Games Primates Play

The evolution and economics of human relationships.

The Evolution of Spiteful Behavior

The difference between selfish and spiteful behavior.

I have seen congested traffic and aggressive drivers in many cities around the world. More than once I have noticed that if two cars arrive simultaneously at an intersection, one driver will honk his horn and try to engage the intersection before the other does. By honking his horn, the aggressive driver momentarily disorients or intimidates the other, thus gaining the few seconds necessary to allow his car to get ahead. From an evolutionary perspective, honking is a selfish act: it benefits the individual who performs it and imposes a cost on the other. Selfish behavior is no mystery for evolutionary biologists: it can easily evolve by natural selection or the analogous process of cultural evolution.

To curb drivers’ selfish tendencies and eliminate the noise, some countries such as the United States have made honking illegal, unless it’s justified by an emergency. Giving a ticket raises the cost of honking and since this cost is generally higher than the small benefit gained from it, honking has become rare. With one exception: when I drive on the streets of California and I ignore a stop sign or a red light other drivers honk at me even though they are not directly affected by my actions. These drivers are willing to risk getting a ticket for honking to increase the chance that I will get a ticket for violating another traffic rule. Evolutionarily, behavior that carries a cost to the actor and a cost to the recipient is not selfish: it’s spiteful.

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Spiteful social behavior can evolve by natural selection if the costs imposed to the recipient are greater than the costs suffered by the actor. If my worst enemy and I each have three children, and murdering his three children entails sacrificing two of mine, a gene responsible for such spiteful behavior could evolve because my surviving child could reproduce and transfer that gene to his children, while none of my enemy’s genes would be transferred to the next generation. By the same token, if the ticket I get for ignoring a stop sign is more expensive than the ticket another driver gets for honking at me then spiteful honking behavior could thrive. But that’s only part of the story. The drivers who honk at me also want to give me a bad reputation as someone who does not play by the rules. A bad reputation for being a cheater can be far more damaging than a ticket for ignoring a stop sign. Honking at drivers who break the rules is an example of what evolutionary biologist Robert Trivers called moralistic aggression.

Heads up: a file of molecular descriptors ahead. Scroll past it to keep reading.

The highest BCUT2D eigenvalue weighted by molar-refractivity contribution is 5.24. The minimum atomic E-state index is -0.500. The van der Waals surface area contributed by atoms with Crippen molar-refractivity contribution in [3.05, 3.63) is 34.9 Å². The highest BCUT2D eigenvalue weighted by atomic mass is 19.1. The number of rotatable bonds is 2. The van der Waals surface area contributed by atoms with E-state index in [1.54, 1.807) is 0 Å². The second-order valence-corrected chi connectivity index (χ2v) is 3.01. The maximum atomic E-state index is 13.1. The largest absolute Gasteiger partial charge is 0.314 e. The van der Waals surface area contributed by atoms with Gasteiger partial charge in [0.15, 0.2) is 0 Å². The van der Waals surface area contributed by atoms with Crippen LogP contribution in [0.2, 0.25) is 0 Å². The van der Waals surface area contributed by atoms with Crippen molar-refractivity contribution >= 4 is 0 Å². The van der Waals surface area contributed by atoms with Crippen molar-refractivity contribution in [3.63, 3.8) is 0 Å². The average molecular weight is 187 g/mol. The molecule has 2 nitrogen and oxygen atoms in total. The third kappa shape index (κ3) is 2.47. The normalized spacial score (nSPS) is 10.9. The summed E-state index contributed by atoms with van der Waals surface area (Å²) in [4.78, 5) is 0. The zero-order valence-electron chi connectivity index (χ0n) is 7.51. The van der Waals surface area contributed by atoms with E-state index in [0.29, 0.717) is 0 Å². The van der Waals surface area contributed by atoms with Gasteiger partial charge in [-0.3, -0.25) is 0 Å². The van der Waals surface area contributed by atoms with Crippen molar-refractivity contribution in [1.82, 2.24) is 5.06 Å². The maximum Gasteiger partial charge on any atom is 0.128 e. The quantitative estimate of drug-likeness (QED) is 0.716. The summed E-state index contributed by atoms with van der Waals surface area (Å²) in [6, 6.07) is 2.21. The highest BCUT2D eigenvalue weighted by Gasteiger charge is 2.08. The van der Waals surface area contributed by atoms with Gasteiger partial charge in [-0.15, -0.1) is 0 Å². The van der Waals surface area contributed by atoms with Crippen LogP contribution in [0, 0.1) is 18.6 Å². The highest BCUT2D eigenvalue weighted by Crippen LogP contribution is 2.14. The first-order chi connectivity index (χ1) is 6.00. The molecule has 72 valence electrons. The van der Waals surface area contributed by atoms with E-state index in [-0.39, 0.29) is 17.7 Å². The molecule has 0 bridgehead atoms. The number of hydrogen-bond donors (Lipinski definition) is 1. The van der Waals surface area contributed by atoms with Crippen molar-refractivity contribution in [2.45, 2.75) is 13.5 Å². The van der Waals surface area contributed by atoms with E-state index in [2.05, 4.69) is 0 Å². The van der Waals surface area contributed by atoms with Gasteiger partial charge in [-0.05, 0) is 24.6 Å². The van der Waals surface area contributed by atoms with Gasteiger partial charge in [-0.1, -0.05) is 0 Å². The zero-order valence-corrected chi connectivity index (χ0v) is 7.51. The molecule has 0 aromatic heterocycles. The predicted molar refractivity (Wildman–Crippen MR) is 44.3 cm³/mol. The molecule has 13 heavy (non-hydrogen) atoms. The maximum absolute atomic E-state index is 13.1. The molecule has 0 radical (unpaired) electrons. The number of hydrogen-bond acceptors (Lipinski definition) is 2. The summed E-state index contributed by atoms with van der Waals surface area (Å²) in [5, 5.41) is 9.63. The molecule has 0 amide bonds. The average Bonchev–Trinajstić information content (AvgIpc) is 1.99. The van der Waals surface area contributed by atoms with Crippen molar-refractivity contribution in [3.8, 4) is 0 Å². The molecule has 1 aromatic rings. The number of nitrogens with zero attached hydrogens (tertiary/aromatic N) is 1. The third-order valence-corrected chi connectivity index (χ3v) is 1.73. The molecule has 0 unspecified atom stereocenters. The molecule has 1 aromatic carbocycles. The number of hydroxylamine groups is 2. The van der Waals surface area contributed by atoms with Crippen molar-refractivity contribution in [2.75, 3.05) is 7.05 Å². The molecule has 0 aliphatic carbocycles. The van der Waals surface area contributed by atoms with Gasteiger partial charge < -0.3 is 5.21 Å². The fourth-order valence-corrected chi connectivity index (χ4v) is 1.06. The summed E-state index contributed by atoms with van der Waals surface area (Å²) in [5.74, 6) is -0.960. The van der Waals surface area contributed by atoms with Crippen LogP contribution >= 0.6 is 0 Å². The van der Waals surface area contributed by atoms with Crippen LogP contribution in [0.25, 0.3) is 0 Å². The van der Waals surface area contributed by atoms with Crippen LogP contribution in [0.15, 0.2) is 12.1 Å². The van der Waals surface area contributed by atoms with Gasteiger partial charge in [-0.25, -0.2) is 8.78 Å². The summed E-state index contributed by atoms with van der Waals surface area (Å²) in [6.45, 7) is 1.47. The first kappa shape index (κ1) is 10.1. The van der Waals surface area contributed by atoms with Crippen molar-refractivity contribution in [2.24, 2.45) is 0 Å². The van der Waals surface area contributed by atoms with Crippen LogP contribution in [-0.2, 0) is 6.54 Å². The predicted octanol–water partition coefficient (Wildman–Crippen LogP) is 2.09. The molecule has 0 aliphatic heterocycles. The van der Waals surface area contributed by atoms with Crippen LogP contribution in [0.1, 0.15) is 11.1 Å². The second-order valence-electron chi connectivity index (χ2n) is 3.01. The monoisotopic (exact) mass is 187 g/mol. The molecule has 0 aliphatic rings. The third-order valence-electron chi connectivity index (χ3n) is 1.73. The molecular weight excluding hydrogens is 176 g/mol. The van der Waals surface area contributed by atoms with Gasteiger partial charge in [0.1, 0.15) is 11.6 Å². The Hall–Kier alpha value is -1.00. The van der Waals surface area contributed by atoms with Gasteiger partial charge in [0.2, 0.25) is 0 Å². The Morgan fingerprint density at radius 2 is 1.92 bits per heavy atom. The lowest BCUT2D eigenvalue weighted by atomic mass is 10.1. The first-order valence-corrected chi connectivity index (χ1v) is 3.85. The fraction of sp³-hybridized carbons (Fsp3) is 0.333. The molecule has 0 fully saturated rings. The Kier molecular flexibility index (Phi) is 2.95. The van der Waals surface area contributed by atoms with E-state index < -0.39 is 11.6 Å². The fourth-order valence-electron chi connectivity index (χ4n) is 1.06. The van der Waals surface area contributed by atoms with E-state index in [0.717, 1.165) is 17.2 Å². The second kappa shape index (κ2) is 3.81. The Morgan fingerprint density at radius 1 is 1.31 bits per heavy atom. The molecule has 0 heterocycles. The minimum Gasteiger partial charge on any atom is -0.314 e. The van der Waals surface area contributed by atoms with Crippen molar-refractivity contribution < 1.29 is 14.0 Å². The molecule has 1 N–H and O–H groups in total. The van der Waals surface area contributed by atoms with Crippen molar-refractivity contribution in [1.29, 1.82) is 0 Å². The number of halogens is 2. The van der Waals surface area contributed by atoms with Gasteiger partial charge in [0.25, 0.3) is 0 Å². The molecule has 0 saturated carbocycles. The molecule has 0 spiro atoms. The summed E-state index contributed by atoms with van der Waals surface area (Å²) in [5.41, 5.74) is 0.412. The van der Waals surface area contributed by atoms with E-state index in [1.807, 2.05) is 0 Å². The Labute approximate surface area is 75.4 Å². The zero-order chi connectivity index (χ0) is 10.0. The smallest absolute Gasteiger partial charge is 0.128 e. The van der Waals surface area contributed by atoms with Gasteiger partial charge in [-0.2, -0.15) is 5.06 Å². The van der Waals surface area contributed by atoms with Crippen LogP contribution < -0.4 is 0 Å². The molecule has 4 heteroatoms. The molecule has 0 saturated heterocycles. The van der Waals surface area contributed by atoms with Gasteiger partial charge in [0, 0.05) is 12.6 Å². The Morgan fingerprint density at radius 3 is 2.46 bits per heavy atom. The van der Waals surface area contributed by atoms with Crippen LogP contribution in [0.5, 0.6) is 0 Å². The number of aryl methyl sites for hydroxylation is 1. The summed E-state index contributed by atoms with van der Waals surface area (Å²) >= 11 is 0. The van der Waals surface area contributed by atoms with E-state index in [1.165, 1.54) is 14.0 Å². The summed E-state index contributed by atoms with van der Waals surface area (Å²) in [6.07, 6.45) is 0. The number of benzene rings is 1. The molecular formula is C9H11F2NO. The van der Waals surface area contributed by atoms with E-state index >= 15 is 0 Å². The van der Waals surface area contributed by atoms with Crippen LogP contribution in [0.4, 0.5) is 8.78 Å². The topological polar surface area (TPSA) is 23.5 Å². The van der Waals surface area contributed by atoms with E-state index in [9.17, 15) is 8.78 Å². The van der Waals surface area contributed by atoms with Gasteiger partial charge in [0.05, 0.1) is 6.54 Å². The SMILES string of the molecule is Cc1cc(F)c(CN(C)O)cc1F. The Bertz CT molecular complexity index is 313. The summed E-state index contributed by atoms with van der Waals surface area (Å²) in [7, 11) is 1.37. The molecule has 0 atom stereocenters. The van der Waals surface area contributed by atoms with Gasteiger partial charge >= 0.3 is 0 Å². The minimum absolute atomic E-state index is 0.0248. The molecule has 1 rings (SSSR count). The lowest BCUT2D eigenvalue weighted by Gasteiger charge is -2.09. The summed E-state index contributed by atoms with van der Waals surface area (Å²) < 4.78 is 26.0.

Respecting traffic rules is a cooperative social contract between people, not dissimilar from the social contracts that make people pay taxes to the government, not steal from their employers, or not cheat on their spouses. Agreeing to these contracts requires curbing one’s selfish tendencies, but this “sacrifice” is generally offset by the benefits gained if everyone plays by the rules. Any individual, however, who cheats and takes advantage of the system can benefit a lot while making the cost of the sacrifice much higher for everyone else. The cooperators must immediately expose the cheater, give him a bad reputation, and try to exclude him from the social contract.

Given the magnitude of the damage a cheater can cause to a community of cooperators, people who engage in moralistic aggression are willing to do so at a significant cost to themselves, hence the evolution of seemingly spiteful behavior. To give just one example, some wives who have been cheated on by their husbands have paid exorbitant sums of money to put their cheating husband’s name on billboards displayed in busy urban areas to give him a bad reputation and make sure no other women will pair up with him in the future.

The higher the percentage of people who subscribe to a social contract in a particular community, the higher the intensity of moralistic aggression against transgressors. In places where almost everyone is a cooperator (for example, on the streets of California), the social contract is very valuable and must be protected at all costs. In communities in which the contract is weak, so is moralistic aggression. When I drive on the busy streets of Rome, where I grew up, nobody honks at me if I ignore a stop sign. Other drivers do it too. A Roman knows that rules exist but thinks that they are for other people. (A slightly different version of this post has appeared in Wired UK.)

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Dario Maestripieri, Ph.D., is a professor of comparative human development, evolutionary biology, and neurobiology at the University of Chicago.

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